com.mongodb.casbah.MongoClient$.apply (Ljava/lang/String;I)Lcom/mongodb/casbah/MongoClient
The signature will always start with the full package name followed by the function name. For this example, this is all we need. For more involved rules, the function arguments could also be analyzed.
String function = getFunction(line);
 if(command.equals(FUNCTION_DECLARATION) &&   
   function.startsWith(VULNERABLE_METHOD)) {

If the function matches what we are looking for we will log a bug. We state that it’s a normal priority bug and we pass in an identifier which we will define below.
    BugInstance instance = new BugInstance("MONGO_INJECTION",

protected String getCommand(String line) {
 String[] parts = line.split("\\t");
 return (parts.length > 0) ? parts[0] : "";

protected String getFunction(String line) {
 String[] parts = line.split("\\t");
 return (parts.length > 1) ? parts[1] : "";

We also need to reference our new rule so FindBugs knows where to find it. Create a new folder in the project directory and name it “etc”. Create a new file called findbugs.xml in this folder. In here we can reference the rule by adding the following text:

  <Detector class="com.package.HelloworldRule" speed="fast" />

Lastly we need to give a short description of our plugin. Create a new file called messages.xml in that same folder. Put the following content in there:

  <Detector class="com.package.HelloworldRule">
      <p> A Simple Mongo Injection Detection Rule</p>

The plugin is now ready to go, let’s give it a test!

Running FindBugs is pretty simple, all you need to do is to download the Jar and specify the source to run against. Adding new plugins is simple as well. You can either supply the plugin jar as a command line argument or you can add it to the default plugins folder for FindBugs. For this example we’ll add it on the command line:

java -jar /path-to-findbugs/findbugs.jar -textui -pluginList /path-to-your-new-jar.jar -home . -auxclasspath /path-to-scala-installation/:casbah-alldep.jar /path-to-class-files/

It is important to specify the auxclasspath option since this is how we will specify the classpath to the Scala installation. If the auxclasspath is not set, running Findbugs on Scala code will result in various errors. Additionally we add the Casbah jar to the path since it is a dependency to our sample application. Any other dependencies to the application being scanned should be added to the auxclasspath option when running FindBugs. The sample output below shows how FindBugs will report usage of the Casbah eval function within a Scala application.

M S GDS: A Simple Mongo Injection Detection Rule.       At CasbahExample.scala:[line 18]

This is just a short introduction on how to leverage FindBugs to analyze Scala code. Hopefully this code can be used as a foundation to write more involved and more complex rules. Popular web frameworks such as Play and Vert.x run in Scala and FindBugs can certainly be used to evaluate them.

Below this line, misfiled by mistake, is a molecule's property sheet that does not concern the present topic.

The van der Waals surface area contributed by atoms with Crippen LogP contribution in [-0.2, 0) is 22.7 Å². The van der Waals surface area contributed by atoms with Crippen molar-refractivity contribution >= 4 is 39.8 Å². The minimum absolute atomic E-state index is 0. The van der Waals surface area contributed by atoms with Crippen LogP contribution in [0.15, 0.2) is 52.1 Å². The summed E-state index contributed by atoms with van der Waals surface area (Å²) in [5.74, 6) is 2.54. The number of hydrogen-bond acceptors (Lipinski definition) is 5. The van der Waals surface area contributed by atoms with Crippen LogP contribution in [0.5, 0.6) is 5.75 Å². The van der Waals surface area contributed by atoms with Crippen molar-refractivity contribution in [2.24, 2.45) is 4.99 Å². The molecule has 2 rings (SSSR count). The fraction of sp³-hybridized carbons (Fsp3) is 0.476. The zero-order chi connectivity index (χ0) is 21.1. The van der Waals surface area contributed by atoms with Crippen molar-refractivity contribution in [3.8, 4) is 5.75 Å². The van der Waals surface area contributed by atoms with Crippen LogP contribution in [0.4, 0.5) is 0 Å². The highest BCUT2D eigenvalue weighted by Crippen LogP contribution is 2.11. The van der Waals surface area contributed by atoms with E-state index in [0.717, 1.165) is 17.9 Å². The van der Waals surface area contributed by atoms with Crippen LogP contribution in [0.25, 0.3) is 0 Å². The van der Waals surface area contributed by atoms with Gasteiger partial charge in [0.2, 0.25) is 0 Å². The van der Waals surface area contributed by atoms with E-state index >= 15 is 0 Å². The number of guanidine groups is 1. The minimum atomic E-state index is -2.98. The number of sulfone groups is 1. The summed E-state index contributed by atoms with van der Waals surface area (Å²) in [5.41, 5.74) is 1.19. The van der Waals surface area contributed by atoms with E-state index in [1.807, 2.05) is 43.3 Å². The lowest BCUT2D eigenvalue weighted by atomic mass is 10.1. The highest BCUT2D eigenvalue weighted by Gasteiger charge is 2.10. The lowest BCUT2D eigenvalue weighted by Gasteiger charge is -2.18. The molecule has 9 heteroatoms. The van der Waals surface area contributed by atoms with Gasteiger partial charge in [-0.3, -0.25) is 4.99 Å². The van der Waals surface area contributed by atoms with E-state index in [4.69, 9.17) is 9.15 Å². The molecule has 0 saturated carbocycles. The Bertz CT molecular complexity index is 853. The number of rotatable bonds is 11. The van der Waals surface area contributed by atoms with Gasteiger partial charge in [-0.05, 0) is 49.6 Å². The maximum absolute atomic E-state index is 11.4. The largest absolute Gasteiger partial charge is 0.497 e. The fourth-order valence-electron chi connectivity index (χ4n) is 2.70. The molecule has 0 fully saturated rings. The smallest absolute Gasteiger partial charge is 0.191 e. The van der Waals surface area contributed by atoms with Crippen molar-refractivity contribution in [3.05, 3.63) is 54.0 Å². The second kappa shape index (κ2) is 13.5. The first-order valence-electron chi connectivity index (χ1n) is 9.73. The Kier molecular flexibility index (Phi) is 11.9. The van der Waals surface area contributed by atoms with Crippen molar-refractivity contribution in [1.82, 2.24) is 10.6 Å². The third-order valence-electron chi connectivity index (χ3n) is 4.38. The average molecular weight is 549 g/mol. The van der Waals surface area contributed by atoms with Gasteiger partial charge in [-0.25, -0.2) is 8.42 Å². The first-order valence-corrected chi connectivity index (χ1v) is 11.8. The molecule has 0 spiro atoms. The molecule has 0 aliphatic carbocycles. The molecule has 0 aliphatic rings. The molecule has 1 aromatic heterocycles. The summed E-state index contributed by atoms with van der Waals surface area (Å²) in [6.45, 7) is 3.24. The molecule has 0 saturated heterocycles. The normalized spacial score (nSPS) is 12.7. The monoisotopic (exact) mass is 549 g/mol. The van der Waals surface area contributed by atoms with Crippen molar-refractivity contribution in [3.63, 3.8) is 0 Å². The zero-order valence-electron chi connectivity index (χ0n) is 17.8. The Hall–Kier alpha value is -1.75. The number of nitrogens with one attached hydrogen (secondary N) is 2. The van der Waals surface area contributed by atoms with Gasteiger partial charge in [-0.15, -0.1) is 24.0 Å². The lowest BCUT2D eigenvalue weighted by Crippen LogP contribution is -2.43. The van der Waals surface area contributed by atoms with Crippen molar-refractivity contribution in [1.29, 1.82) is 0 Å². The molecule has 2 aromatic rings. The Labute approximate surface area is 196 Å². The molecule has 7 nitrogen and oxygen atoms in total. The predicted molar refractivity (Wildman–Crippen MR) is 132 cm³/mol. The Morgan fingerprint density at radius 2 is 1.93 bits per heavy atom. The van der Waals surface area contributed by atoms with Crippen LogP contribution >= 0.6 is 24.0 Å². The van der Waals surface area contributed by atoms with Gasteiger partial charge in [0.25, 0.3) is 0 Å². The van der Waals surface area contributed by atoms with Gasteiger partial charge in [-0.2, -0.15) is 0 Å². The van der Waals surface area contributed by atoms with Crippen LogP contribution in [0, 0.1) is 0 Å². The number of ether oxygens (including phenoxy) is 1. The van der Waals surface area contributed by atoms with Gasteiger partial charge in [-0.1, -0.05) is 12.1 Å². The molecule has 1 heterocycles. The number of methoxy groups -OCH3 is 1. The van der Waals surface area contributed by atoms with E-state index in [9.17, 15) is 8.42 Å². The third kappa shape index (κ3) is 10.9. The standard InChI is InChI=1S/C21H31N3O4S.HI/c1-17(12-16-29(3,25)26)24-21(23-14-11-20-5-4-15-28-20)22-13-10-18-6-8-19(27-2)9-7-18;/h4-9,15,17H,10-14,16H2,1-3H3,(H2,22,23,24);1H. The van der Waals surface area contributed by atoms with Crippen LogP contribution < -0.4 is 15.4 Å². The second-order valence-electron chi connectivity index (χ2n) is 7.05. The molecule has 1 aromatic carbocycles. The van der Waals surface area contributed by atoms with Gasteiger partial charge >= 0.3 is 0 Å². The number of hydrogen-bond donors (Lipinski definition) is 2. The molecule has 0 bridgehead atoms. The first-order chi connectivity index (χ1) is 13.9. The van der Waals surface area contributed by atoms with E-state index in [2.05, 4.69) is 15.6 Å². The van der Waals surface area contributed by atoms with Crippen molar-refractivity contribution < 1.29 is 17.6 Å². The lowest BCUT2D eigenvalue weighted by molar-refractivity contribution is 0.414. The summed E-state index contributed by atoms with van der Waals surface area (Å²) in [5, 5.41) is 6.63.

The code referenced in this blog post can be found on our GitHub page:  


Building Fortify Custom Rules for Spring MVC

Looking for a Fortify rule that combines the power of structural rules with dataflow analysis capabilities? The (currently not well documented) CharacterizationRule is an awesome type of rule that will let you go beyond the restrictions of traditional dataflow analysis rules by allowing you to define dataflow parsing instructions based upon a code structural match.

Here’s an example of a rule, used against a Java Spring controller class, that will identify tainted data from parameters mapped using Spring specific annotations. This can be used to identify XSS flaws using static analysis that were only previously identified through dynamic testing.

<CharacterizationRule formatVersion="3.17" language="java">
        Function f: f.parameters contains [Variable v: v.annotations[0] matches "org.springframework.web.bind.annotation.RequestParam" ]
        TaintEntrypoint(v, {+XSS})

Used on a class similar to the following, this would essentially add the taint flag ‘XSS’ to any parameters specified with the @RequestParam mapping annotation (fully qualified class names being required) contained within the query string of the requested controller.


@RequestMapping(value = "/url")

public class PageController  {

@RequestMapping(value = "/action", method = RequestMethod.GET)

public String action(@RequestParam(value = "q", required = false) final String parameter )  {

As mentioned earlier, this type of rule is currently not fully documented but some syntax guidance is available within Fortify SCA’s structural type system documentation. You can also leverage the Fortify custom rule editor to benefit from syntax completion and XML structure validation.


Securing Development with PMD 

Back in April I presented my Securing Development with PMD (Teaching an Old Dog New Tricks) presentation at OWASP AppSec DC. The main idea was to demonstrate how security can be integrated into development without introducing new tools to existing developer toolsets. As an example, I discussed how PMD, a well-known open source static analysis tool that finds code quality issues in Java source code, can be extended with custom rules to find common application security bugs. With minimal change to existing PMD deployments and without having to learn to use another new tool, Java developers can identify and remediate both code quality and security bugs together. You can download my presentation here and the latest version of the GDS Secure Coding Ruleset for PMD can be found on our GitHub web page here. I encourage developers as well as pen-testers to use and improve the ruleset. Enjoy!